Four exceptional young people from India, Nigeria, the Solomon Islands and Saint Lucia have won prizes at the 2019 Commonwealth Youth Awards in recognition of their efforts to end hunger, sexual violence, sanitation issues and climate change.
A ceremony was held today at the Commonwealth’s headquarters in London, where winners shared a £12,000 grant for their innovative projects.
The Commonwealth Youth Awards regional winners are:
Oluwaseun, who also scooped the overall prize of 2019 Commonwealth Young Person of the Year, set up the ‘Stand to End Rape’ (STER) initiative.
A survivor of sexual violence herself, she set up the service to offer support to women, men and young people who have experienced any form of gender-based abuse in Nigeria.
STER trains healthcare workers how to deal with survivors and provides them with free health kits such as HIV tests.
Speaking at the awards, she said: “I dream of a future where this work is not required. I dream of the day when sexual violence is completely eradicated from this world.”
Oluwaseun’s work has reached over 200,000 people providing pro-bono medical, legal, mental health, educational and empowerment services.
Her sentiments were echoed by an Indian socio-entrepreneur, Padmanaban Gopalan, who hopes to end hunger.
He founded the ‘No Food Waste’ programme in India which sees 12,000 volunteers collect surplus food from parties and restaurants. The volunteers then deliver it to ‘hunger spots’ in India to feed the hungry.
He said: “My programme has recovered over 650,000 meals in my country which have benefited nearly one million people.”
From Saint Lucia, Johanan Dujon founded an indigenous biotechnology company ‘Algas Organics’. His company develops commercial agricultural products from harmful Sargassum seaweed.
These products unblock fish landing sites and reduce the harmful effect of the seaweed’s hydrogen sulphide emissions on local communities.
Speaking at the ceremony, he said: “Saint Lucia heavily depends on tourism. This seaweed problem has been having a crippling effect on our tourism and local fishery sector.
“We have developed a process to transform this seaweed to highly quality fertiliser that we now export to other countries.”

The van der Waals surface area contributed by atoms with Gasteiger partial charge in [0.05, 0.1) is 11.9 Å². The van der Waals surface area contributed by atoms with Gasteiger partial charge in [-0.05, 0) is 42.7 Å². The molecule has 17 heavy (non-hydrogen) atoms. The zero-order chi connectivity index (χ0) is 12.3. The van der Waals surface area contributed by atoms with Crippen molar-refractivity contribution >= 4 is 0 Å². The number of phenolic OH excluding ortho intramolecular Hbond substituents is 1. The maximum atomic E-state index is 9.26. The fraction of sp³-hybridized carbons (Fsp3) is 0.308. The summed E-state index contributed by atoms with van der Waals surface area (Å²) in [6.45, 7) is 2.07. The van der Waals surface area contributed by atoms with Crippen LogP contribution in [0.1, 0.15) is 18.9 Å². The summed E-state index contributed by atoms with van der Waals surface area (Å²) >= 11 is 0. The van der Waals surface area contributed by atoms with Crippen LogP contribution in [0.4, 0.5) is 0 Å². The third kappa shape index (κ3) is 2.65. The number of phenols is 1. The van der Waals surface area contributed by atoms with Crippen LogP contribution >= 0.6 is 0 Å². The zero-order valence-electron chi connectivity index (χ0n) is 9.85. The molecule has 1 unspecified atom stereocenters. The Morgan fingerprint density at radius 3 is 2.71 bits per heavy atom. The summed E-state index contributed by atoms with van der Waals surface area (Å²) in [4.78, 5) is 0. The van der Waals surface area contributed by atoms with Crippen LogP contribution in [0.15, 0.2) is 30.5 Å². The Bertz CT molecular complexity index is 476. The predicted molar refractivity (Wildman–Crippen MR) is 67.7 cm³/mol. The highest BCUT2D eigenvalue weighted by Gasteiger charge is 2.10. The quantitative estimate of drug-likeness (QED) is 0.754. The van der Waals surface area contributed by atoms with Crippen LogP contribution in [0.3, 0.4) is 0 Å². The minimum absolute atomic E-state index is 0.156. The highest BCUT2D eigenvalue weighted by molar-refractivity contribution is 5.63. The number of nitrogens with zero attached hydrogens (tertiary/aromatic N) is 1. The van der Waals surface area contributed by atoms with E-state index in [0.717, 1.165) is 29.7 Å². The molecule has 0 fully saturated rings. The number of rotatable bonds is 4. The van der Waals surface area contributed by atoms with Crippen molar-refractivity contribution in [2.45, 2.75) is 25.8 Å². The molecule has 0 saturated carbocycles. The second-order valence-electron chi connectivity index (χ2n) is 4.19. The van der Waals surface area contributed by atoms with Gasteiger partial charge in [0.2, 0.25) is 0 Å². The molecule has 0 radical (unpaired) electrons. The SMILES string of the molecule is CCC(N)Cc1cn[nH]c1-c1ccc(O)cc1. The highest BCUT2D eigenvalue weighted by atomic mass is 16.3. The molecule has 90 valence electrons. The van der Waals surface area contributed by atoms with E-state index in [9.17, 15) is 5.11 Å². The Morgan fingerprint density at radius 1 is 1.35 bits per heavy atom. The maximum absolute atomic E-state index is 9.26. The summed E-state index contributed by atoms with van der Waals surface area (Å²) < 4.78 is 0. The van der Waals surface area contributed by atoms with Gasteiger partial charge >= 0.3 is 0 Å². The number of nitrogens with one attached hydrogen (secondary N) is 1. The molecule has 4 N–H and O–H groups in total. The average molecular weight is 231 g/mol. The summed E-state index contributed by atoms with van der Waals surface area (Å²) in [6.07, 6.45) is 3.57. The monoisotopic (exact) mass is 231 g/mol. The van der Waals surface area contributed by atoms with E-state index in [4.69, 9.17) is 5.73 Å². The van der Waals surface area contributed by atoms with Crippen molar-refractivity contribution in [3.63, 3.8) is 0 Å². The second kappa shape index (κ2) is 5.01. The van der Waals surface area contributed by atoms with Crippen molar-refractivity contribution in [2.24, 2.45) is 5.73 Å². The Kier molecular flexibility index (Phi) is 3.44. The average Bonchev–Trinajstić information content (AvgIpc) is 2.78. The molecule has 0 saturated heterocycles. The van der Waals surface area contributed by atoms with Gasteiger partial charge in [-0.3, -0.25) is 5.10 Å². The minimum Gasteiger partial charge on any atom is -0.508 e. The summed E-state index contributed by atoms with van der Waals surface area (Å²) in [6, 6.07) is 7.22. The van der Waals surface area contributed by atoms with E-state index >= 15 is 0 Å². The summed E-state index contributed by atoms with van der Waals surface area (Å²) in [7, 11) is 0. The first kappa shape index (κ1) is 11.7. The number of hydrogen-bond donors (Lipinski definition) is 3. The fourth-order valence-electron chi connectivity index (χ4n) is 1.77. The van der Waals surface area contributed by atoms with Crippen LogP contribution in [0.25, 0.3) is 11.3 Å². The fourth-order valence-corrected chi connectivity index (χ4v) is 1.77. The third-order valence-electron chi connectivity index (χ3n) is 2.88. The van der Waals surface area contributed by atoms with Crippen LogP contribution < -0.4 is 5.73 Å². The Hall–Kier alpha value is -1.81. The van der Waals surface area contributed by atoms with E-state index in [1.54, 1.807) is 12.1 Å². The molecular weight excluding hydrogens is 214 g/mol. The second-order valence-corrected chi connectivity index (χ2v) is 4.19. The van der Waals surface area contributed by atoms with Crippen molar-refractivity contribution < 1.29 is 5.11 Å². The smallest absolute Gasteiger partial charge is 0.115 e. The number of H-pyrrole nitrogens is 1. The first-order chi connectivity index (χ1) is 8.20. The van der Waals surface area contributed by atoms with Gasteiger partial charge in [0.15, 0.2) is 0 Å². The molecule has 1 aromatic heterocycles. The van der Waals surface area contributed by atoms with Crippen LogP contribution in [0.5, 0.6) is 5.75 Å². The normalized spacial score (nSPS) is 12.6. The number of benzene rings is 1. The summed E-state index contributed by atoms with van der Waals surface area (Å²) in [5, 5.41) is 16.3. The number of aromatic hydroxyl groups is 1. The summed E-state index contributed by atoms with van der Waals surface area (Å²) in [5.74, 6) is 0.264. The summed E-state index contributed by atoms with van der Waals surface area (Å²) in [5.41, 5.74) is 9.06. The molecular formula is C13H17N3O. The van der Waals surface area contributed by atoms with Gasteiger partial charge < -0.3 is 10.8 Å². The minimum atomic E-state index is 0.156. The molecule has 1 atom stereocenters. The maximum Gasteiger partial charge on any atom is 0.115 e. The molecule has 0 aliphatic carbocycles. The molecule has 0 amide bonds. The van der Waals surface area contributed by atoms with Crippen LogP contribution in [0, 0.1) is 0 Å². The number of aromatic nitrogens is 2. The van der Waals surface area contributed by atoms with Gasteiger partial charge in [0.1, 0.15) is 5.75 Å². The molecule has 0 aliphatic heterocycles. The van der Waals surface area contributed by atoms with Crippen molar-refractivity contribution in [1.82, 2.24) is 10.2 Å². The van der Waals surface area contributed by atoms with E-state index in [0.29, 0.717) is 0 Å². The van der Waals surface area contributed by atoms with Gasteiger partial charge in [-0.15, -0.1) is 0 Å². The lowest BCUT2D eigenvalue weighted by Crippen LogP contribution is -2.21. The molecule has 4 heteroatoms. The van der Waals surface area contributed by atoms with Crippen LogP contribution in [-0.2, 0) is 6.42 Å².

Johanan hopes to use his grant to expand his work to other affected small island states in Africa and the Pacific.
Solomon Island’s advocate for sustainable livelihoods, Bobby Siarani, founded a bio-gas initiative to address waste disposal and sanitation issues. The project delivered biogas-based construction workshops to over 500 young people and has provided clean energy to hundreds of people in rural areas of his country.
Bobby plans to use his Commonwealth grant to take his initiative to remote areas in the Solomon Islands.
Commonwealth Secretary-General Patricia Scotland, who presented the awards, said: “The pace, depth and scope of development in any society depend on how well its youth are nurtured and supported.
“This means providing the space for young people to thrive, to contribute and to realise their potential.
“In such an environment, they are able to exercise their rights and citizenship, and to find fulfilment and purpose; passing on to others the gains and positive values that come from the true community.”
Every year the Commonwealth Youth Awards for Excellence in Development Work recognise the exceptional contribution of young people, aged 15-29, of 53 Commonwealth countries who are leading initiatives in view of the sustainable development goals.
From more than 500 nominations from over 45 countries, 16 finalists were chosen by a panel of judges including representatives of high commissions, partner organisations and young leaders.
The 12 additional finalists for the awards were:
Africa and Europe:
The Caribbean and Canada:
This is the 30th year of the Commonwealth Youth Awards which are run by the Commonwealth Youth Programme (CYP) to promote the innovation, creativity and potential of young people in solving socio-economic and environmental challenges.